The territorial government has upped the amount of money it’s willing to pay to help processors manage non-refundable recyclables.
The Department of Community Services announced last week it will spend up to $717,000 on diversion credits to help cover the costs of sending recyclables like cardboard, milk cartons, or tin to Outside processors.
That’s up from last fiscal year when the budget was set at about $600,000. About $500,000 of that ended up being spent that year, the department said.
The amount the government pays to cover non-refundable recyclables varies from item to item.
The city’s budget for diversion credits is $150,000 a year. Diversion rates are negotiated every year.
Dwayne Muckosky, director of community operations at the Department of Community Services, said the budget went up this year because the government expects more recyclables are going to be processed. The department has also increased the amount of money it’s willing to pay per tonne for some items, he said.
“They (recycling companies) just, quite frankly, need support. The returns that they get for the materials that they ship out are just very low now in comparison to a few years ago.”
The market for junk plastic, for example, has become so bad that often the processors can’t find a buyer that will pay anything he said. Instead processors have to pay a fee to have the plastic taken away.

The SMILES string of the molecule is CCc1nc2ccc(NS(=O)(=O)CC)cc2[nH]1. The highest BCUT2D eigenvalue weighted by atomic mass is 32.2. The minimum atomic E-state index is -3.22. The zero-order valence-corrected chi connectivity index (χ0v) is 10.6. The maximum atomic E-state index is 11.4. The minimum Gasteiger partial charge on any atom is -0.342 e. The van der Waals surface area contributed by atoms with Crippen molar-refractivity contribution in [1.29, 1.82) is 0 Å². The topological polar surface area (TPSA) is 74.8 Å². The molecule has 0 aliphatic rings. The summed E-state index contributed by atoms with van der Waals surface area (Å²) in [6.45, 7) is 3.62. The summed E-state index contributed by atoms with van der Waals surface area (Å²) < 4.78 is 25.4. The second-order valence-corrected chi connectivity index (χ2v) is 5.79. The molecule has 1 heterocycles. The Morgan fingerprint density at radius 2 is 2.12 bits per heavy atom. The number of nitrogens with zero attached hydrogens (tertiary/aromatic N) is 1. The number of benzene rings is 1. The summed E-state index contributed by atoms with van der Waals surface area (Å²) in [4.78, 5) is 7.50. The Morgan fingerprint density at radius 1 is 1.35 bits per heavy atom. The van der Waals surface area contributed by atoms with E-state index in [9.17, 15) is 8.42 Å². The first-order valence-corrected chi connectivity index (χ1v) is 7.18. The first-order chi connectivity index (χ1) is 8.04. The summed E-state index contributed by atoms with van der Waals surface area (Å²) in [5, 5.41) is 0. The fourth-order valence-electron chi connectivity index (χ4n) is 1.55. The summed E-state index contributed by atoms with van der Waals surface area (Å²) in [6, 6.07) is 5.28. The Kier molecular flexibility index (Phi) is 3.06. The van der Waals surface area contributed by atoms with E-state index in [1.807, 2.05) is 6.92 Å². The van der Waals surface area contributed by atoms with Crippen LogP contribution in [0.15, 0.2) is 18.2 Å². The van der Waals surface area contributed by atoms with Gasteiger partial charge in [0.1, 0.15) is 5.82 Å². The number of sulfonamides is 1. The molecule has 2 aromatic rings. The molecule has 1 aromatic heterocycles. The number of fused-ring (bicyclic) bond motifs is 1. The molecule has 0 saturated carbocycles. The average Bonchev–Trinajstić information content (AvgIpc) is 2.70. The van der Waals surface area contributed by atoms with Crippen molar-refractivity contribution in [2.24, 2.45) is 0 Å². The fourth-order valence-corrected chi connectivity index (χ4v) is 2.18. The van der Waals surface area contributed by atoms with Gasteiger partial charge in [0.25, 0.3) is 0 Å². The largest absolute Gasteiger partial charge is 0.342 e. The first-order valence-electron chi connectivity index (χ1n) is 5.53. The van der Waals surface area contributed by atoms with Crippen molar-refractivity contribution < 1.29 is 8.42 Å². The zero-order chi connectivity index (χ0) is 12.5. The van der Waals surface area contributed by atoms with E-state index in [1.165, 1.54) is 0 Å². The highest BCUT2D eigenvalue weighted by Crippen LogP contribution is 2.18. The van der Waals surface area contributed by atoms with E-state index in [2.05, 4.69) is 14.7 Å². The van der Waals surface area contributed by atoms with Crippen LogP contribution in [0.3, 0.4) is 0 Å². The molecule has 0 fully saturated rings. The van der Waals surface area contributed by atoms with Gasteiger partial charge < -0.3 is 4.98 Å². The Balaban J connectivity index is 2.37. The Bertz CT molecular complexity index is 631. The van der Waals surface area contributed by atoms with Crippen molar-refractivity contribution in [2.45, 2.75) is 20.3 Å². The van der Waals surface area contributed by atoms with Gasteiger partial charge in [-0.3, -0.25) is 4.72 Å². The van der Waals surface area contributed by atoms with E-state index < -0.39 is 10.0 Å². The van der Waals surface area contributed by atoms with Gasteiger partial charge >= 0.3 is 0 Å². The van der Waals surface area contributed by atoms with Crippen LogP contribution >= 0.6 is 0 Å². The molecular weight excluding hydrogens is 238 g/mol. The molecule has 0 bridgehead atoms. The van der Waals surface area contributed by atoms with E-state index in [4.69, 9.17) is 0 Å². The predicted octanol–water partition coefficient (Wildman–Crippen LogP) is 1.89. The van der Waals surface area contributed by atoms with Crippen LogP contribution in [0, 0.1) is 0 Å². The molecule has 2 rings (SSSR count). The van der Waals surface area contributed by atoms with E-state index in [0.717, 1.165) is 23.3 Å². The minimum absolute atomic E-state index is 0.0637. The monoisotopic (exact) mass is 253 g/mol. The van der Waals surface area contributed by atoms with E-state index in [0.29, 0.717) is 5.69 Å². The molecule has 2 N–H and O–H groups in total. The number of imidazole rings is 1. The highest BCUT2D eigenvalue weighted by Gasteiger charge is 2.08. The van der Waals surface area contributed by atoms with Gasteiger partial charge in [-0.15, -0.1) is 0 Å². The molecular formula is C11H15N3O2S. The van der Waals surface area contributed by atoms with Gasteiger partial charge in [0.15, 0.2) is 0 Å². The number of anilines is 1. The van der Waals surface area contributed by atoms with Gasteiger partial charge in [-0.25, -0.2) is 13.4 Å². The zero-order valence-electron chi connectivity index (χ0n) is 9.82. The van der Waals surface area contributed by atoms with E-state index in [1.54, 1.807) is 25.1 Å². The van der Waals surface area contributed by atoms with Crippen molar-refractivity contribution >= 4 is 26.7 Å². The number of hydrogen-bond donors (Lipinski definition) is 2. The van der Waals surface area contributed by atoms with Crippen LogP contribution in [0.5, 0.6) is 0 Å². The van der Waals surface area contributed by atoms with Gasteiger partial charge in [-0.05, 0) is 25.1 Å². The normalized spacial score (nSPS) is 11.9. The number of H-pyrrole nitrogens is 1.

Joy Snyder, executive director of Raven Recycling, said she is grateful for this year’s increase.
“Over the year the commodity prices fell and shipping increased because of the American dollar, so they did a cost of living adjustment,” she said. “That was very much appreciated.”
The increases will be retroactive to April 1. Raven Recycling gets a $100,000 lump sum from the Yukon government at the beginning of every quarter. At the end of the year the government pays the rest of what the company is owed.
On top of the increase in diversion credits the Yukon government is increasing the processing fees paid on refundable beverage containers by 20 per cent. That works out to an increase about $90,000 a year between the two processors, the department said. Deposits paid by consumers will not increase.
This is the first time fees have been increased since Raven Recycling started in 1992, Snyder said.
Snyder said the increase in diversion credits doesn’t dramatically change the organization’s precarious financial position.
When a mandatory curbside recycling program was cancelled by the City of Whitehorse earlier this year, representatives for Raven Recycling said its business model would likely have to change.
Fluctuating commodity prices combined with the fact diversion rates have to be negotiated every year means the organization doesn’t have a consistent funding source, Snyder has said. That makes it difficult to plan ahead or fix aging infrastructure.
Raven has yet to decide on any changes to its operations, Snyder said today.
They’re keen to work with the private sector to bring more recyclables to Raven as a way of increasing its economy of scale, she said.
“We’re looking for more tonnage, we’re keen to work with the private sector. But there will be some operational changes and I don’t know what those are yet.”
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